[Editor’s Note: We understand many schools and students cannot rely on virtual learning during the closures because many in our communities do not have access to it for a variety of reasons. We will address issues of equity in subsequent articles.]
My inbox–probably yours, too–is flooded with suggestions, how-tos, and don’t-dos, on teaching online as a strategy for dealing with COVID-19.
As I received the onslaught of teach-online resources, I collected those that made the most sense. Below is a short curation of the most useful articles, links, resources, and webinars to help you through this challenging environment, followed by some tips and answers to common questions.
Resources, tips and more for remote and e-learning (teaching online) — from Educational Technology Guy
Tools to prepare for school closures–suggested by Common Sense
Advice for new Online Teachers–from EdSurge
Newsela COVID-19 resource center (and free access to their paid products this school year)
A live-tracker of the spread of the disease from Johns Hopkins University.
One of the best I’ve watched in the last few weeks (as I dig into this subject) is Rushton Hurley’s. Here are some great suggestions for teachers who have to start fast with little preparation:
Here are three webinars from the knowledgeable Richard Byrne: Three Free Webinars About Transitioning to Teaching Online
Distance Learning Strategies for Education Leaders, Part 1
Date: March 17th, 2020
Distance Learning Strategies for Education Leaders, Part 2
Date: March 20th, 2020
A short curated list of resources for teaching online:
Online course sites
If you’re still with me, here are quick notes on questions I’ve gotten from fellow educators over the past week or so:
What can you as a parent do in advance?
- Be positive, upbeat about these changes. They are good—you will grow to like them. Know the pros and cons—they are balanced, maybe even skewed in favor of online.
- Assume the teacher will be flexible with students as they adapt to online learning.
- Don’t give up—try, try again, and come up with a solution that works even if it isn’t perfect.
- Let your child try to solve their problems but be there to help if they get stuck. Most online classes aren’t a virtual meeting. They’re a list of assignments, discussion boards, forums, and projects that are accomplished at the students own pace. While you’re at work, you can help your child with your own virtual meeting (via free programs like Google Hangouts, Zoom, and Webroom.net) by screen-sharing their assignment page. You can even remote in without nearly as much trouble as that used to be. Your child is not in the same room as the teacher. Don’t think you must be in the same room as your child to help.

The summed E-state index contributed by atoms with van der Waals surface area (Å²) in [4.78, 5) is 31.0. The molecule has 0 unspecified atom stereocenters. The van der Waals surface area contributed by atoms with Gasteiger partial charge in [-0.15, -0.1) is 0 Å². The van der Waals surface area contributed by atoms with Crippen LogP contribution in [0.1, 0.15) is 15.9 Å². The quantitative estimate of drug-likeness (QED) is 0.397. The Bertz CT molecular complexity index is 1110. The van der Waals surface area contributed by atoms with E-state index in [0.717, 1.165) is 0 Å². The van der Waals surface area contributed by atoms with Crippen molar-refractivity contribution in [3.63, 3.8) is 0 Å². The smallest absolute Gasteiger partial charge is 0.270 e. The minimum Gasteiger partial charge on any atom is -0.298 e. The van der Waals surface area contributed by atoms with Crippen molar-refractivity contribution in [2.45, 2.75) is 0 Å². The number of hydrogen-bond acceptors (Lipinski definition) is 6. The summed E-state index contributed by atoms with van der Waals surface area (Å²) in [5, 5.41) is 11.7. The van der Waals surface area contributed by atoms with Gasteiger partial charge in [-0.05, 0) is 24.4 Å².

- Know how to get in touch with the teacher (since you can’t walk in and visit their classroom). FB? Messaging? Email? What’s the best way?
What are the biggest problems I face moving my teaching online:
- Tech knowledge–don’t give up; there are only so many problems. Once they’re solved, most of the rest of the experience will go smoothly.
- Problems—solve these together, you and the parents. Don’t try to be perfect, just a problem-solver.
What should students and families know before their first online session:
- Don’t be afraid.
- Get help if you’re stuck.
- Be a risk-taker—boldly go where few have gone before.
Jacqui Murray has been teaching K-18 technology for 30 years. She is the editor/author of over a hundred tech ed resources including a K-12 technology curriculum, K-8 keyboard curriculum, K-8 Digital Citizenship curriculum. She is an adjunct professor in tech ed, Master Teacher, webmaster for four blogs, an Amazon Vine Voice, CSTA presentation reviewer, freelance journalist on tech ed topics, contributor to NEA Today, and author of the tech thrillers, To Hunt a Sub and Twenty-four Days. You can find her resources at Structured Learning.